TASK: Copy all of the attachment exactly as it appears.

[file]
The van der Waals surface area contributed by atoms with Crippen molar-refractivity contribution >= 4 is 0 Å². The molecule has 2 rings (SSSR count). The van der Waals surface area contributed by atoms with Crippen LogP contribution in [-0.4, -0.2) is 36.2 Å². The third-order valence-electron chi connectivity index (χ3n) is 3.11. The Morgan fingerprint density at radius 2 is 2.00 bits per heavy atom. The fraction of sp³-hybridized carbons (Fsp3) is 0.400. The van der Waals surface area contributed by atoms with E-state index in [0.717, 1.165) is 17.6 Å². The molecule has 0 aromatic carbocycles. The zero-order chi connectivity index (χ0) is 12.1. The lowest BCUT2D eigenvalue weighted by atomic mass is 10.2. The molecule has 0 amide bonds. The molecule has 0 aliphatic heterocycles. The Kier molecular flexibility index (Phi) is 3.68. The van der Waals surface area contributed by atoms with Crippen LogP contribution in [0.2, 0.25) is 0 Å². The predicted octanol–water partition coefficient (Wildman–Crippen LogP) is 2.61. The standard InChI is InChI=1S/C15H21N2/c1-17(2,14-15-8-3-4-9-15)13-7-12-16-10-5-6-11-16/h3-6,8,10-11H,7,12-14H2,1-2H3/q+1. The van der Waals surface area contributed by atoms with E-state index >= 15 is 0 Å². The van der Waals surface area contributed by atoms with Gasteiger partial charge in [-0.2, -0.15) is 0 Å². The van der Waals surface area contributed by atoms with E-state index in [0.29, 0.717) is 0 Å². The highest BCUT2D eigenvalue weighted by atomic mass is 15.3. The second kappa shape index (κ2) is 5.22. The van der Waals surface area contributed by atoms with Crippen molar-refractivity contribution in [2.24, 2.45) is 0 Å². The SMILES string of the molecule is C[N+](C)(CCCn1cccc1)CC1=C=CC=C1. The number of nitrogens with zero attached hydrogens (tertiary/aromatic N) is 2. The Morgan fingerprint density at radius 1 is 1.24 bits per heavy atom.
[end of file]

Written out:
The van der Waals surface area contributed by atoms with Crippen molar-refractivity contribution >= 4 is 0 Å². The molecule has 2 rings (SSSR count). The van der Waals surface area contributed by atoms with Crippen LogP contribution in [-0.4, -0.2) is 36.2 Å². The third-order valence-electron chi connectivity index (χ3n) is 3.11. The Morgan fingerprint density at radius 2 is 2.00 bits per heavy atom. The fraction of sp³-hybridized carbons (Fsp3) is 0.400. The van der Waals surface area contributed by atoms with E-state index in [0.717, 1.165) is 17.6 Å². The molecule has 0 aromatic carbocycles. The zero-order chi connectivity index (χ0) is 12.1. The lowest BCUT2D eigenvalue weighted by atomic mass is 10.2. The molecule has 0 amide bonds. The molecule has 0 aliphatic heterocycles. The Kier molecular flexibility index (Phi) is 3.68. The van der Waals surface area contributed by atoms with Crippen LogP contribution in [0.2, 0.25) is 0 Å². The predicted octanol–water partition coefficient (Wildman–Crippen LogP) is 2.61. The standard InChI is InChI=1S/C15H21N2/c1-17(2,14-15-8-3-4-9-15)13-7-12-16-10-5-6-11-16/h3-6,8,10-11H,7,12-14H2,1-2H3/q+1. The van der Waals surface area contributed by atoms with E-state index >= 15 is 0 Å². The van der Waals surface area contributed by atoms with Gasteiger partial charge in [-0.2, -0.15) is 0 Å². The van der Waals surface area contributed by atoms with E-state index in [0.29, 0.717) is 0 Å². The highest BCUT2D eigenvalue weighted by atomic mass is 15.3. The second kappa shape index (κ2) is 5.22. The van der Waals surface area contributed by atoms with Crippen molar-refractivity contribution in [2.24, 2.45) is 0 Å². The SMILES string of the molecule is C[N+](C)(CCCn1cccc1)CC1=C=CC=C1. The number of nitrogens with zero attached hydrogens (tertiary/aromatic N) is 2. The Morgan fingerprint density at radius 1 is 1.24 bits per heavy atom.